Re: Serials Review Interview

From: Joseph M. Ransdell <> <harnad_at_COGSCI.SOTON.AC.UK>
Date: Fri, 16 Oct 1998 12:39:55 -0400

In response to Mark Doyle:

This is not so much an objection as it is some comments occasioned by
what you are saying, Mark, but I think it is germane here. I'm not sure
that what I am concerned with should be followed up in this forum, but
it is continuous with the aims of the forum, and relates to the
question of where to go from here.

You say, as regards the suitability of a centralized approach for all

> Most of the reasons that it may not be suitable seem to be to be
> political and that absent those, most would agree that a centralized,
> mirrored system has many advantages over a distributed system.

and that:

> preprint vs. non-preprint is really a non-issue I think. xxx is just as
> effective a model for circulating reprints as preprints. It is just a
> question of what rights an author retains when signing a copyright
> transfer (or not signing as the case may be).

You are right about there being politics involved, but I believe there
are issues of a more difficult sort than that which have not surfaced
yet in connection with the idea of using the xxx system as a
generalizable model for academic disciplines as a whole. But before
saying more, let me quote one more passage:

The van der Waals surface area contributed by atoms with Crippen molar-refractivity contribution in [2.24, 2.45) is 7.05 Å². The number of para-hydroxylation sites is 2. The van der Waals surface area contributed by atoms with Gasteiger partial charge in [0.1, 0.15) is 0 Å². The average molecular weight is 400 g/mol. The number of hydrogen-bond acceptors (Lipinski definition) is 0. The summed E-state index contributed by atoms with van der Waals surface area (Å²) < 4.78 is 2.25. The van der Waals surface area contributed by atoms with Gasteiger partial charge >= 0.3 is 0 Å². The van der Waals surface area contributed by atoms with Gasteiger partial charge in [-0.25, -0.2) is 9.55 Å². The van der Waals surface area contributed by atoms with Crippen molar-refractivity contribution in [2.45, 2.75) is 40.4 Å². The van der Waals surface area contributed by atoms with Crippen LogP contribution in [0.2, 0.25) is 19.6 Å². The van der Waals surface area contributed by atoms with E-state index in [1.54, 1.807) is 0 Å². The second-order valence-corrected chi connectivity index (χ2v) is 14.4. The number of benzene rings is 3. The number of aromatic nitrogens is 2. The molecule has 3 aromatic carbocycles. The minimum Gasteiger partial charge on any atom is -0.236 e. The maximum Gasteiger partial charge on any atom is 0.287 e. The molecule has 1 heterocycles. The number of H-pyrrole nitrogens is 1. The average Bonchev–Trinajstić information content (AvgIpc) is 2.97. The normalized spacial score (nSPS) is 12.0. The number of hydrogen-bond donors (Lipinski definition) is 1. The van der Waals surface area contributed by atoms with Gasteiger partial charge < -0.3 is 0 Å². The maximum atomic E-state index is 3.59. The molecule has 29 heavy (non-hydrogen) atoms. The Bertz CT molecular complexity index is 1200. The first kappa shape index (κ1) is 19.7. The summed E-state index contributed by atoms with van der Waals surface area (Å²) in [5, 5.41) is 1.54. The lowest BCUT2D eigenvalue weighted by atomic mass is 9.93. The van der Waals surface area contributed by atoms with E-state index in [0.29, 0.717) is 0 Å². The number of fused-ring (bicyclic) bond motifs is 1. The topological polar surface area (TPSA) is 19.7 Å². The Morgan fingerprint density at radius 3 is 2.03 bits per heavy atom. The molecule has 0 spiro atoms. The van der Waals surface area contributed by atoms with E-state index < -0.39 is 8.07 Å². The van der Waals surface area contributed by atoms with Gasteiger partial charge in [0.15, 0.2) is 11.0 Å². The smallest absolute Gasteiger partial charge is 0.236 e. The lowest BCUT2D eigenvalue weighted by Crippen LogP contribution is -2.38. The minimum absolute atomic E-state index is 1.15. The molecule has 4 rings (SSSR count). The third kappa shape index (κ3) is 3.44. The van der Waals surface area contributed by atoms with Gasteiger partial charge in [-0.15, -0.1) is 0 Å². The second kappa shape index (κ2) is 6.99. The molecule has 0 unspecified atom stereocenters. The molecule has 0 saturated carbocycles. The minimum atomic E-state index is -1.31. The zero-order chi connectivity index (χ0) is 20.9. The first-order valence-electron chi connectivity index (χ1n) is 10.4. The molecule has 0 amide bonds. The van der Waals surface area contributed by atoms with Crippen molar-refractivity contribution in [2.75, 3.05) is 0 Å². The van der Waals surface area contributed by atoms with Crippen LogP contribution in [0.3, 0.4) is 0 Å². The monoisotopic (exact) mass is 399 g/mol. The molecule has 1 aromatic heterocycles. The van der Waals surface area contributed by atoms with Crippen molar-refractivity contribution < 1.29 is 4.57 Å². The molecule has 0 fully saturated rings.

> Granted that the way the physics community uses xxx is not the only
> possible model, but it is clear to me that any community would benefit
> by promoting unencumbered, free circulation of authors work through
> centralized, globally mirrored archives.

I agree with this completely, but I suggest that once we move out of the
hard sciences we are going to find that the number of academics who
disagree with you and me on this will turn out to be much greater and
more influential than one might suspect. There will be many who will
find it unacceptable that ANY work in the field in question should be
made unrestrictedly available. Disciplinary authoritarianism in fields
outside of the hard sciences is more the rule than the exception, and
any realistic attempt at following the lead of the sciences in taking
the sort of free access that xxx exemplifies as paradigmatic has to take
that into account. Stevan's reassurances and concrete demonstration
that the hierarchical structures presently associated with peer review
can be ported to the net and perhaps even made more rigorous there will
not pacify these people: they will want ONLY refereed material
available and do what they can to insure it, as they are doing now by
letting it be known that it is risky to have a network presence of that

These people will, moreover, be disproportionately influential both
among faculty and administration -- and this for obvious reasons: the
present system of restricted access tends by and large to favor those in
the most powerful positions in the professorial hierarchy by protecting
them and their work from criticisms other than from those who are
similarly positioned in the hierarchy, whom they have long since learned
how to accommodate or effectively ignore. Old dogs of a certain
academic breed (some of them seemingly young) not only will not be
learning new tricks but are going to be -- as they already are --